Bringing interactive storybooks to life in the classroom

Higher Education

Adam Warren
by Adam Warren
Bringing interactive storybooks to life in the classroom

I was thrilled to see Ian Livingstone’s keynote speech at this years’ ALT-C conference* since he has been a leading figure in the UK gaming business since the mid-1970s; he established Games Workshop and went on to take a leading role in Eidos, the videogame company that created Tomb Raider. When I was a teenager I spent half my life fighting orcs and ghouls underground in Dungeons & Dragons, and I also loved playing the interactive Fighting Fantasy storybooks that Ian co-authored with Steve Jackson. In these books you might encounter a bandit in a ruined tower, and be given several choices: “If you want to take him by surprise and attack immediately, turn to page 78. If you want to talk with him, turn to page 147. If you have the Cloak of Silence, turn to page 18.” These pages would describe the consequences of your choice and take your quest further onwards… unless you got killed, of course, in which case it was back to page 1.

There are many educational opportunities afforded by this kind of interactive branching story, and I’ve used them to develop resources from academic integrity for students (text) to annual appraisal meetings for academic staff (video). My colleague James Wilson from Health Sciences has used in-class voting with clickers to enable students to decide the course of live improvised drama that explores the complex interactions of people with mental health issues with health services. Although this format is both effective and popular, it requires actors, rehearsals and the confidence to improvise in front of an audience. I therefore wondered if it would be possible to create something more self-contained and easier to deliver in class.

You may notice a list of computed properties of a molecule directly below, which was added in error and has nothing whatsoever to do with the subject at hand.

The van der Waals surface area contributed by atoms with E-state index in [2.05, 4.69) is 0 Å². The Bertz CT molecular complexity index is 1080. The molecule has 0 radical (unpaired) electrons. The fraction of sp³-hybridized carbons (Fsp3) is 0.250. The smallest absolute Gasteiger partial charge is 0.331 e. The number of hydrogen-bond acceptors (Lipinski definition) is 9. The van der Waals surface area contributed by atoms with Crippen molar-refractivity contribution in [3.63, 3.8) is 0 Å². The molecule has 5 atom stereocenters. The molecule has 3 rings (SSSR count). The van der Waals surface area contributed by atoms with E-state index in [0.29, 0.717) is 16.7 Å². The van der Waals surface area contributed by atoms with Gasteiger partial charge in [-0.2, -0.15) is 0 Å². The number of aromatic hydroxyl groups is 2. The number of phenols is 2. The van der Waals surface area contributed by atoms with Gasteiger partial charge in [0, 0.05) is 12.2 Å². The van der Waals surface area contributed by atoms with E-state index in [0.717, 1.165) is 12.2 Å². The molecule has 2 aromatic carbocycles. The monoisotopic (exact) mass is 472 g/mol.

There are many authoring tools that could be used, from free ones like Twine to professional multimedia tools like Articulate 360. I chose the tool that most academics already have access to and are familiar with; Microsoft PowerPoint. It is easy to link selected text to another slide, turning a linear slide deck into a branching network. The key reason for my choice, however, was to make use of the excellent Vevox add-in for PowerPoint, which enabled me to tightly integrate the polling with the story content. You can read more about the production process on my blog, including hints on how to draft your scenario – see also this great article by Paul Nelson.

The scenarios do not have to be complex, but can be used to present students with authentic situations that require them to evaluate and discuss the choices offered before making their choice. This even works with large cohorts in tiered lecture theatres, since students can simply ‘turn to their neighbours’. It is that discussion where real learning takes place, so it is important that the ‘correct choice’ is not always obvious. You can also encourage students to make poor choices and explore the consequences of those in a safe way. Links can be added to take you back from bad outcomes to key decision points, and the question re-polled so students can make a different choice.

Another possibility for less structured scenarios is to use moderated Vevox messaging and ask students to suggest a course of action at a particular point. The tutor could publish the best of these and ask students to ‘like’ them, and then talk about the likely outcomes of the most popular choices. This would be a great way to engage the whole class in problem-solving.

This is still very early days for this idea, and I’m looking for academic partners at the University of Southampton to co-create some real scenarios – but if this article has inspired you and you use the techniques described I’d be pleased to hear from you.

*ALT (Association for Learning Technology) is the professional body for people like myself who support the use of technologies in education.
Sign up for a free Vevox account